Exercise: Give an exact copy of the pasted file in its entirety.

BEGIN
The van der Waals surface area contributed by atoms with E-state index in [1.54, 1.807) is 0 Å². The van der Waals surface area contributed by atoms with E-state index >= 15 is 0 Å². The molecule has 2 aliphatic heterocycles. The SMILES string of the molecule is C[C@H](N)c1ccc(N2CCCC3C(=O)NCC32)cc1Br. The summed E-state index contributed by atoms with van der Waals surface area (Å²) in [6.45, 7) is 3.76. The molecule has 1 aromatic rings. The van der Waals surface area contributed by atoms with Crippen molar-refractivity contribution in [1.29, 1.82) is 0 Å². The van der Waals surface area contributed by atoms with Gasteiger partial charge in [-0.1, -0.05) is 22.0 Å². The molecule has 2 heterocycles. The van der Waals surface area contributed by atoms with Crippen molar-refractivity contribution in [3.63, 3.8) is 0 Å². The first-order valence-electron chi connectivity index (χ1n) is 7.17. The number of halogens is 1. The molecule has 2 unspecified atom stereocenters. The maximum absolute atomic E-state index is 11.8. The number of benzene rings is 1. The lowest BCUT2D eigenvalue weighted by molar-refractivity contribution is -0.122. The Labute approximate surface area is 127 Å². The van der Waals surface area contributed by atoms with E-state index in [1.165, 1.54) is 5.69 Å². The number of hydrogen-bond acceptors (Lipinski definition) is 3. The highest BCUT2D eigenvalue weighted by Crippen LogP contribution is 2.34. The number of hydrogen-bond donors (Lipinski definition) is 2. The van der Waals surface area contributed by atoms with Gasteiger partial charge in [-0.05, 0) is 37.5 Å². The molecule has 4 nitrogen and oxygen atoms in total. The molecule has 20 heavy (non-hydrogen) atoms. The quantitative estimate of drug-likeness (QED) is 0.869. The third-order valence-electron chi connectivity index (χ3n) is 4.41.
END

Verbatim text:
The van der Waals surface area contributed by atoms with E-state index in [1.54, 1.807) is 0 Å². The van der Waals surface area contributed by atoms with E-state index >= 15 is 0 Å². The molecule has 2 aliphatic heterocycles. The SMILES string of the molecule is C[C@H](N)c1ccc(N2CCCC3C(=O)NCC32)cc1Br. The summed E-state index contributed by atoms with van der Waals surface area (Å²) in [6.45, 7) is 3.76. The molecule has 1 aromatic rings. The van der Waals surface area contributed by atoms with Crippen molar-refractivity contribution in [1.29, 1.82) is 0 Å². The van der Waals surface area contributed by atoms with Gasteiger partial charge in [-0.1, -0.05) is 22.0 Å². The molecule has 2 heterocycles. The van der Waals surface area contributed by atoms with Crippen molar-refractivity contribution in [3.63, 3.8) is 0 Å². The first-order valence-electron chi connectivity index (χ1n) is 7.17. The number of halogens is 1. The molecule has 2 unspecified atom stereocenters. The maximum absolute atomic E-state index is 11.8. The number of benzene rings is 1. The lowest BCUT2D eigenvalue weighted by molar-refractivity contribution is -0.122. The Labute approximate surface area is 127 Å². The van der Waals surface area contributed by atoms with E-state index in [1.165, 1.54) is 5.69 Å². The number of hydrogen-bond acceptors (Lipinski definition) is 3. The highest BCUT2D eigenvalue weighted by Crippen LogP contribution is 2.34. The number of hydrogen-bond donors (Lipinski definition) is 2. The van der Waals surface area contributed by atoms with Gasteiger partial charge in [-0.05, 0) is 37.5 Å². The molecule has 4 nitrogen and oxygen atoms in total. The molecule has 20 heavy (non-hydrogen) atoms. The quantitative estimate of drug-likeness (QED) is 0.869. The third-order valence-electron chi connectivity index (χ3n) is 4.41.